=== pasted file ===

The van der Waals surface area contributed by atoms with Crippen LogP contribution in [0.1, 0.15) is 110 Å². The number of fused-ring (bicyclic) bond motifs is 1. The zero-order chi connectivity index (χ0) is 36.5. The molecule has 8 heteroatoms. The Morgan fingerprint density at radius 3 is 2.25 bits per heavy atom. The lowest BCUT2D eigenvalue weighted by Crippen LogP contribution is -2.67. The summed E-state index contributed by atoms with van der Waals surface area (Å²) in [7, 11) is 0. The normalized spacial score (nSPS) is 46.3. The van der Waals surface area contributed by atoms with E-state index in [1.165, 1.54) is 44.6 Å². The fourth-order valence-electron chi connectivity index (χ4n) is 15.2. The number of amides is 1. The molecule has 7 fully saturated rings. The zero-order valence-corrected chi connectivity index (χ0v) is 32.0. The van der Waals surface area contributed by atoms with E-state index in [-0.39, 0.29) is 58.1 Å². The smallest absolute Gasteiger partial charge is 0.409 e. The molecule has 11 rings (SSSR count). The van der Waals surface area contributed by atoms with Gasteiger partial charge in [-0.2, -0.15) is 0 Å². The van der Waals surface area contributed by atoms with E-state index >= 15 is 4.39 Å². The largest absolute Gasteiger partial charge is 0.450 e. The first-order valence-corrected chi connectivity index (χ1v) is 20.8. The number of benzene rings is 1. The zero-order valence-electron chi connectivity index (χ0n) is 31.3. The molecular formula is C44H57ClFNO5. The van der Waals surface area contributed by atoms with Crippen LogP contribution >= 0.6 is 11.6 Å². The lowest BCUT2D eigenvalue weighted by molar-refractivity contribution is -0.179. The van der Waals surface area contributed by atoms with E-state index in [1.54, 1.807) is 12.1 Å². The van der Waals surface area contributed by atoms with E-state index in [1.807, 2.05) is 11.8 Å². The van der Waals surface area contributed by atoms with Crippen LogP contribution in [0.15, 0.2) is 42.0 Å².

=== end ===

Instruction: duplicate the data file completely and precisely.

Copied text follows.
The van der Waals surface area contributed by atoms with Crippen LogP contribution in [0.1, 0.15) is 110 Å². The number of fused-ring (bicyclic) bond motifs is 1. The zero-order chi connectivity index (χ0) is 36.5. The molecule has 8 heteroatoms. The Morgan fingerprint density at radius 3 is 2.25 bits per heavy atom. The lowest BCUT2D eigenvalue weighted by Crippen LogP contribution is -2.67. The summed E-state index contributed by atoms with van der Waals surface area (Å²) in [7, 11) is 0. The normalized spacial score (nSPS) is 46.3. The van der Waals surface area contributed by atoms with E-state index in [1.165, 1.54) is 44.6 Å². The fourth-order valence-electron chi connectivity index (χ4n) is 15.2. The number of amides is 1. The molecule has 7 fully saturated rings. The zero-order valence-corrected chi connectivity index (χ0v) is 32.0. The van der Waals surface area contributed by atoms with E-state index in [-0.39, 0.29) is 58.1 Å². The smallest absolute Gasteiger partial charge is 0.409 e. The molecule has 11 rings (SSSR count). The van der Waals surface area contributed by atoms with Gasteiger partial charge in [-0.2, -0.15) is 0 Å². The van der Waals surface area contributed by atoms with E-state index >= 15 is 4.39 Å². The largest absolute Gasteiger partial charge is 0.450 e. The first-order valence-corrected chi connectivity index (χ1v) is 20.8. The number of benzene rings is 1. The zero-order valence-electron chi connectivity index (χ0n) is 31.3. The molecular formula is C44H57ClFNO5. The van der Waals surface area contributed by atoms with Crippen LogP contribution >= 0.6 is 11.6 Å². The lowest BCUT2D eigenvalue weighted by molar-refractivity contribution is -0.179. The van der Waals surface area contributed by atoms with E-state index in [1.54, 1.807) is 12.1 Å². The van der Waals surface area contributed by atoms with E-state index in [1.807, 2.05) is 11.8 Å². The van der Waals surface area contributed by atoms with Crippen LogP contribution in [0.15, 0.2) is 42.0 Å².